The Hines Prize is awarded to the best first book-manuscript relating to any aspect of the Carolina Lowcountry and/or the Atlantic World. The prize carries a cash award of $1,000 and preferential consideration by the University of South Carolina Press for the CLAW Program’s book series. If you have a manuscript on a topic pertaining to the Carolina Lowcountry and/or Atlantic World, please send a copy to CLAW Director Sandra Slater email@example.com before May 15, 2021. If you have graduate students with potential manuscripts that could contend for the Prize, please make sure that they know of this biennial opportunity.
The lecture by Dr. Lorri Glover on her book, Eliza Lucas Pinckney is being rescheduled. The campus is adamant that no events affiliated with CofC be held this evening because of concerning weather and access to WiFi for students and faculty. CLAW is working with Lorri to reschedule, so stay tuned. Thank you for your understanding and please be safe today.
In honor of Black History Month USC Press is offering 40% off all books, including CLAW Series Titles. Plus, free shipping via media mail and a copy of Blessed Experiences by Jim Clyburn on all orders over $50. Use promo code JBHM21 at checkout. Sale ends February 28, 2021.
This past week CLAW Director Sandy Slater interviewed Dr. Victoria Barnett-Woods about her new edited collection, Cultural Economies of the Atlantic World: Objects and Capital in the Transatlantic Imagination (2020). Dr. Victoria Barnett-Woods is currently a Visiting Assistant Professor at Loyola University Maryland. To access this interview please use the following link: https://cofc.zoom.us/rec/share/Rek2Sl5rJD3H
Please join the IAAR this Friday and Saturday (November 13-14, 2020) as they commemorate 350 years of the Carolina-Barbados connection. The IAAR website has been updated with the titles of the presentations: https://www.sc.edu/study/colleges_schools/artsandsciences/centers_and_institutes/iaar/.
Please see the registration links below for the symposium.
Understanding and Dismantling Privilege Journal Special Issue on the theme All Black Lives Matter
“In response to the murder of Breonna Taylor and others, ongoing systemic anti-Black racism and the outpouring of support to disrupt these current inequities, Understanding and Dismantling Privilege seeks to publish a special issue illustrating that not only do Black Lives Matter, but All Black Lives Matter. Students (youth and adult), activists, scholars, educators, and practitioners are invited to submit scholarship, personal reflections, creative pieces, and action-oriented curricular ideas that speak to lived experiences and critically constructed perceptions of All Black Lives. This special issue intends to address the diversity of those who identify as Black and honor additional lived experiences and social identities.”
Works must be submitted by November 1, 2020. For further details please visit: Call for submissions: ALL BLACK LIVES MATTER.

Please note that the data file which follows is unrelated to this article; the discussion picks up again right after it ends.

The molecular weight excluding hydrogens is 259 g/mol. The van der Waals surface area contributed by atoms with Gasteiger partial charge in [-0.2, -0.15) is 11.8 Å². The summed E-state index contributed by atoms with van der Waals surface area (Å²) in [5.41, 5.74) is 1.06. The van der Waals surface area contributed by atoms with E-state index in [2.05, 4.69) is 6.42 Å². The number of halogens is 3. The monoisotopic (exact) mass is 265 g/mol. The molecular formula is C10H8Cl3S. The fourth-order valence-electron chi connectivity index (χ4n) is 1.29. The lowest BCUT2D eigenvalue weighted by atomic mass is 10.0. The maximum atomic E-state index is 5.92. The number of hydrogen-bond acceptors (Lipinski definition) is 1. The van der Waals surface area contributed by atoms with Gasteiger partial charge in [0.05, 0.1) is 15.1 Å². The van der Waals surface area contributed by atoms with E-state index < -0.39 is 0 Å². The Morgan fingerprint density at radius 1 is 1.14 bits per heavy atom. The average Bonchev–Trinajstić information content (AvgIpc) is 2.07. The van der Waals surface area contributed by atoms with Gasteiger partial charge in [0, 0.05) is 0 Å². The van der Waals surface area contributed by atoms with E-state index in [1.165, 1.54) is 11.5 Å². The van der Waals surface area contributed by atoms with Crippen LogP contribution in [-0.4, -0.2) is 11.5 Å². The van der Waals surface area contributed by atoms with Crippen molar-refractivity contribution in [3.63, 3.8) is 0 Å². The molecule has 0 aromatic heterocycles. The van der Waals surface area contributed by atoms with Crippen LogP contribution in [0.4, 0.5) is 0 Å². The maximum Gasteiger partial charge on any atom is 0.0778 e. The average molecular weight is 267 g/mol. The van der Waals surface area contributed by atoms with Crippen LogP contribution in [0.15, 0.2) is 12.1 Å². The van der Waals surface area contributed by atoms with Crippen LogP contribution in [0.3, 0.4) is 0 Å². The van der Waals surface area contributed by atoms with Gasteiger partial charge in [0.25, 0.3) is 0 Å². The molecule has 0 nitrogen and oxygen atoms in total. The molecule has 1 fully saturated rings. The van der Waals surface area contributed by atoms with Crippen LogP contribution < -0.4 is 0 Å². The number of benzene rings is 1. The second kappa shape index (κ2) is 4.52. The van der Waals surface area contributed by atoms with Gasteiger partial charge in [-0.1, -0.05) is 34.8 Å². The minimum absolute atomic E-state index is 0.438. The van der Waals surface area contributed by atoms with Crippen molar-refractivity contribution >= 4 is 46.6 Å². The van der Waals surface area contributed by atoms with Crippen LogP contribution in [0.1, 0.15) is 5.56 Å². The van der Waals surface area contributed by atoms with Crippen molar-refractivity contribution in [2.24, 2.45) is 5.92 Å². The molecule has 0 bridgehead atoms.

Building Justice From the Source
The Gullah Geechee Cultural Heritage Corridor NHA invites you to attend a live, virtual event on Thursday, October 29, at 4PM EST. This virtual event will bring together a group of emerging, traditional artists from across the nation: Jake Blount, Sara Makeba Daise, Marquise Knox and Latanya D. Tigner. They are all deeply rooted in traditional culture and drawing on that powerful wellspring to offer important, contemporary social critiques of race, racial injustice and notions of self-identity. Their work encourages us to shape new narratives around contemporary, cultural identities rooted in traditional ways of knowing, living and making art — yet keenly responsive to our current moment.
To register for this virtual event please visit: bit.ly/fromthesource
Avery Research Center for African American History and Culture: Black Women Warrior Week
The Avery Digital classroom is back with their weeklong event series: Black Women Warrior Week!
All event links are posted in their Instagram Bio: @AveryResearchCenter.
Black Freedom in the Age of Slavery
Race, Status, and Identity in the Urban Americas
John Garrison Marks
Prior to the abolition of slavery, thousands of African-descended people in the Americas lived in freedom. Their efforts to navigate daily life and negotiate the boundaries of racial difference challenged the foundations of white authority. Black Freedom in the Age of Slavery examines how these individuals built lives in freedom for themselves and their families in two of the Atlantic World’s most important urban centers: Cartagena, along the Caribbean coast of modern-day Colombia, and Charleston, in the lowcountry of North America’s Atlantic coast.
Built upon research conducted on three continents, this book takes a comparative approach to understanding the contours of black freedom in the Americas. It examines how various paths to freedom, responses to the Haitian Revolution, opportunities to engage in skilled labor, involvement with social institutions, and the role of the church all helped shape the lived experience of free people of color in the Atlantic World.
Now on sale! CROSSINGS AND ENCOUNTERS: RACE, GENDER, AND SEXUALITY IN THE ATLANTIC WORLD, edited by Laura R. Prieto & Stephen R. Berry, with a foreword by Sandra Slater.